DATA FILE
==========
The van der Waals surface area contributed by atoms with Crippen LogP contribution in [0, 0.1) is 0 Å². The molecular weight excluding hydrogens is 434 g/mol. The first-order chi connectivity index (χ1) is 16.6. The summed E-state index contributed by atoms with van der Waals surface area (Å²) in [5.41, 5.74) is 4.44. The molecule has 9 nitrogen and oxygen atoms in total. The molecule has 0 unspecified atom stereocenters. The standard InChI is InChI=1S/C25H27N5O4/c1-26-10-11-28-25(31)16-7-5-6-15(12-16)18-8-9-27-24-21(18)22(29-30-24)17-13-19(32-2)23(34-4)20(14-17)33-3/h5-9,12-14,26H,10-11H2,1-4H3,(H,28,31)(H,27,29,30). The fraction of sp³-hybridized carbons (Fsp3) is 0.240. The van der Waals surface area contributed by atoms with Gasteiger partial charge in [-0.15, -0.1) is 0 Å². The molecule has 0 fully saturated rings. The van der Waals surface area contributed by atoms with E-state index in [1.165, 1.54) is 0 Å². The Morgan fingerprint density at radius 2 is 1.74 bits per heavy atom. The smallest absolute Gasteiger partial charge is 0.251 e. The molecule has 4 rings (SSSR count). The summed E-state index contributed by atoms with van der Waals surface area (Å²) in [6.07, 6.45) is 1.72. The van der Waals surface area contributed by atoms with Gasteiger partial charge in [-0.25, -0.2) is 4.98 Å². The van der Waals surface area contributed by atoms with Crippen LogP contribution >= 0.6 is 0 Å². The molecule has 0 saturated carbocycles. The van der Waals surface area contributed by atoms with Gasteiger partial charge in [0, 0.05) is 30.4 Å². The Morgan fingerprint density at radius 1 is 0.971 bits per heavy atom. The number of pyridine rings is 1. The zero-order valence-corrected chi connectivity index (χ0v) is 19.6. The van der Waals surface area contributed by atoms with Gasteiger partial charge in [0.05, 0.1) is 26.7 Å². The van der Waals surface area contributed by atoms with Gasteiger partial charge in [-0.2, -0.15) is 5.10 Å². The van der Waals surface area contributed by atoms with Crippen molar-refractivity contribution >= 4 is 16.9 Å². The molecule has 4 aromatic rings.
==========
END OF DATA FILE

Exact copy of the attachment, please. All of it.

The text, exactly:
The van der Waals surface area contributed by atoms with Crippen LogP contribution in [0, 0.1) is 0 Å². The molecular weight excluding hydrogens is 434 g/mol. The first-order chi connectivity index (χ1) is 16.6. The summed E-state index contributed by atoms with van der Waals surface area (Å²) in [5.41, 5.74) is 4.44. The molecule has 9 nitrogen and oxygen atoms in total. The molecule has 0 unspecified atom stereocenters. The standard InChI is InChI=1S/C25H27N5O4/c1-26-10-11-28-25(31)16-7-5-6-15(12-16)18-8-9-27-24-21(18)22(29-30-24)17-13-19(32-2)23(34-4)20(14-17)33-3/h5-9,12-14,26H,10-11H2,1-4H3,(H,28,31)(H,27,29,30). The fraction of sp³-hybridized carbons (Fsp3) is 0.240. The van der Waals surface area contributed by atoms with Gasteiger partial charge in [-0.15, -0.1) is 0 Å². The molecule has 0 fully saturated rings. The van der Waals surface area contributed by atoms with E-state index in [1.165, 1.54) is 0 Å². The Morgan fingerprint density at radius 2 is 1.74 bits per heavy atom. The smallest absolute Gasteiger partial charge is 0.251 e. The molecule has 4 rings (SSSR count). The summed E-state index contributed by atoms with van der Waals surface area (Å²) in [6.07, 6.45) is 1.72. The van der Waals surface area contributed by atoms with Gasteiger partial charge in [-0.25, -0.2) is 4.98 Å². The van der Waals surface area contributed by atoms with Crippen LogP contribution >= 0.6 is 0 Å². The molecule has 0 saturated carbocycles. The van der Waals surface area contributed by atoms with Gasteiger partial charge in [0, 0.05) is 30.4 Å². The Morgan fingerprint density at radius 1 is 0.971 bits per heavy atom. The number of pyridine rings is 1. The zero-order valence-corrected chi connectivity index (χ0v) is 19.6. The van der Waals surface area contributed by atoms with Gasteiger partial charge in [0.05, 0.1) is 26.7 Å². The van der Waals surface area contributed by atoms with Gasteiger partial charge in [-0.2, -0.15) is 5.10 Å². The van der Waals surface area contributed by atoms with Crippen molar-refractivity contribution >= 4 is 16.9 Å². The molecule has 4 aromatic rings.